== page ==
The haunted can withstand tons of damage and only a critical headshot that destroys their head completely will instantly kill them. Some enemies will play possum and only stand up if you’re near or trigger an event. When most enemies are on the ground you can light them on fire with matches to kill them instantly. This will burn any enemy close enough and can be used to kill enemies regardless of their health.
Your safe haven is a mysterious clinic that you enter via mirrors. Most mirrors are found in marked doors and here you can upgrade yourself and collect supplies. Throughout the game you will find Green Gel off enemies and around the levels. These are used to upgrade yourself, weapons and carrying capacity. In the back of the clinic there is an office where you can view your collected map piece and use safe keys. Safe keys are found in hidden statues and opens safes in the clinic. These safes can contain large amounts of Green Gel and ammo that can be saved for later when needed.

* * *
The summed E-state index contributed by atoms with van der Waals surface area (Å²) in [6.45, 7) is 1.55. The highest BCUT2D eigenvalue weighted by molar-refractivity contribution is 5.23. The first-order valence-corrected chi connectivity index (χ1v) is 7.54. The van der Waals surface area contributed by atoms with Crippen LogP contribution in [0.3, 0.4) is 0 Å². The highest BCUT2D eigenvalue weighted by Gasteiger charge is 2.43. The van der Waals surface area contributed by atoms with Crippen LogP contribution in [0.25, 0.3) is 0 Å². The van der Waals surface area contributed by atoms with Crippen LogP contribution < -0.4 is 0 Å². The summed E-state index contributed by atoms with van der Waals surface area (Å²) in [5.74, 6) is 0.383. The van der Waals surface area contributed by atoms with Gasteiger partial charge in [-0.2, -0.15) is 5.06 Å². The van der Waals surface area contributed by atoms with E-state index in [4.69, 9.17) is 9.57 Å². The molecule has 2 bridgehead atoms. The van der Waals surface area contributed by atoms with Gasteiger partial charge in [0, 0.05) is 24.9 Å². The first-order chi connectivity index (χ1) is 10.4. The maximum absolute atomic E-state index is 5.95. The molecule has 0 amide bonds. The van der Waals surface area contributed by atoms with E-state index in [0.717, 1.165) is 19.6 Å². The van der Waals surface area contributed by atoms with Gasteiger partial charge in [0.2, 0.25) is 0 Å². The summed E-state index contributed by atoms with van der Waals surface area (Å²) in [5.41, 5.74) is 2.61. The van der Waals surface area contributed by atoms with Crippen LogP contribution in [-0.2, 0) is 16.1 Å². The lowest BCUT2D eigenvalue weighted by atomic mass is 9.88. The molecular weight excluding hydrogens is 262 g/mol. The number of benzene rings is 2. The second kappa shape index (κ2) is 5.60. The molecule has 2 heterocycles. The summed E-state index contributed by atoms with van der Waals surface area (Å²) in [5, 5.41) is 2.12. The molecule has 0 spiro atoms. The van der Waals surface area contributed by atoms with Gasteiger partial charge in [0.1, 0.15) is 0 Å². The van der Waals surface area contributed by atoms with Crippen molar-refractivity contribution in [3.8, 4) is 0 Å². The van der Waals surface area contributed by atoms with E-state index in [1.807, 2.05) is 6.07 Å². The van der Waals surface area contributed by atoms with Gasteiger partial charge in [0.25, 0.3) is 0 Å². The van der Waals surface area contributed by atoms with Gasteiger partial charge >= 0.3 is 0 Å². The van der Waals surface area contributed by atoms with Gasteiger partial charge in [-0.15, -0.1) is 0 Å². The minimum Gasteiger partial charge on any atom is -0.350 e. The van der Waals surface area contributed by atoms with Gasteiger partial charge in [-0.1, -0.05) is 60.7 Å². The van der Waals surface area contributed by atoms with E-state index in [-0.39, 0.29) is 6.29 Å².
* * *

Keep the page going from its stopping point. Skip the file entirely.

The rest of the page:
How does it look?
I played the game on PS3 but the game looks much better on next-gen consoles and PC. The lighting and textures are better and has a better frame rate.
There’s a letter box on the top and bottom of the screen to give the game a cinematic feel but its a little distracting and takes up visual space. The camera is good for checking corners most of the time. When you’re too close to cover then you may have to move around and fiddle the camera around so it’s not obstructed.
The dismemberment physics look fantastic. You can see the damage of non-lethal headshots on enemies and seeing them with half of their face will moving violently is incredibly creepy. The only strange thing is when Sebastian falls to pieces when he’s killed by an explosion. His body doesn’t really move and all of his limbs just fall to piece onto the ground.